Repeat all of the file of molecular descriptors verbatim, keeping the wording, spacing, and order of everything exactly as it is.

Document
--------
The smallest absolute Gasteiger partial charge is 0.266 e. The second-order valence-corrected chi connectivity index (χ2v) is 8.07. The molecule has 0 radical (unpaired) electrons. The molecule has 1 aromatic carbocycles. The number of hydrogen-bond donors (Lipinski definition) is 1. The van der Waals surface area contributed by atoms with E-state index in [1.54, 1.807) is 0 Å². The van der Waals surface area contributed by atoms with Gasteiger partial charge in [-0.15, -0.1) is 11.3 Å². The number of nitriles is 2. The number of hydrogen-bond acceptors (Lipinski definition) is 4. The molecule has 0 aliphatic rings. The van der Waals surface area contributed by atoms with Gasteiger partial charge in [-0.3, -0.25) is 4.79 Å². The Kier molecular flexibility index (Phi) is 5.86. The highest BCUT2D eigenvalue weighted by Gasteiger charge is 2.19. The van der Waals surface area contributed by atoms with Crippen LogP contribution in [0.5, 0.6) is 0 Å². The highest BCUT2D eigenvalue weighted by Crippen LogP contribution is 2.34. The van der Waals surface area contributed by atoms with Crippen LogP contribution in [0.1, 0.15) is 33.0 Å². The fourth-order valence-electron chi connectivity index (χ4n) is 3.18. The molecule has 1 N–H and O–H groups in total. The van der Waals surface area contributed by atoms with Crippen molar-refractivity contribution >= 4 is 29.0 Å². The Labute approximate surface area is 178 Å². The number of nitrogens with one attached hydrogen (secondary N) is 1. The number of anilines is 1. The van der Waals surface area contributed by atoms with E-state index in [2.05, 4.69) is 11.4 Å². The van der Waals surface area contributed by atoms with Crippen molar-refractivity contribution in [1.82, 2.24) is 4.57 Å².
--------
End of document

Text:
The smallest absolute Gasteiger partial charge is 0.266 e. The second-order valence-corrected chi connectivity index (χ2v) is 8.07. The molecule has 0 radical (unpaired) electrons. The molecule has 1 aromatic carbocycles. The number of hydrogen-bond donors (Lipinski definition) is 1. The van der Waals surface area contributed by atoms with E-state index in [1.54, 1.807) is 0 Å². The van der Waals surface area contributed by atoms with Gasteiger partial charge in [-0.15, -0.1) is 11.3 Å². The number of nitriles is 2. The number of hydrogen-bond acceptors (Lipinski definition) is 4. The molecule has 0 aliphatic rings. The van der Waals surface area contributed by atoms with Gasteiger partial charge in [-0.3, -0.25) is 4.79 Å². The Kier molecular flexibility index (Phi) is 5.86. The highest BCUT2D eigenvalue weighted by Gasteiger charge is 2.19. The van der Waals surface area contributed by atoms with Crippen LogP contribution in [0.5, 0.6) is 0 Å². The highest BCUT2D eigenvalue weighted by Crippen LogP contribution is 2.34. The van der Waals surface area contributed by atoms with Crippen LogP contribution in [0.1, 0.15) is 33.0 Å². The fourth-order valence-electron chi connectivity index (χ4n) is 3.18. The molecule has 1 N–H and O–H groups in total. The van der Waals surface area contributed by atoms with Crippen molar-refractivity contribution >= 4 is 29.0 Å². The Labute approximate surface area is 178 Å². The number of nitrogens with one attached hydrogen (secondary N) is 1. The number of anilines is 1. The van der Waals surface area contributed by atoms with E-state index in [2.05, 4.69) is 11.4 Å². The van der Waals surface area contributed by atoms with Crippen molar-refractivity contribution in [1.82, 2.24) is 4.57 Å².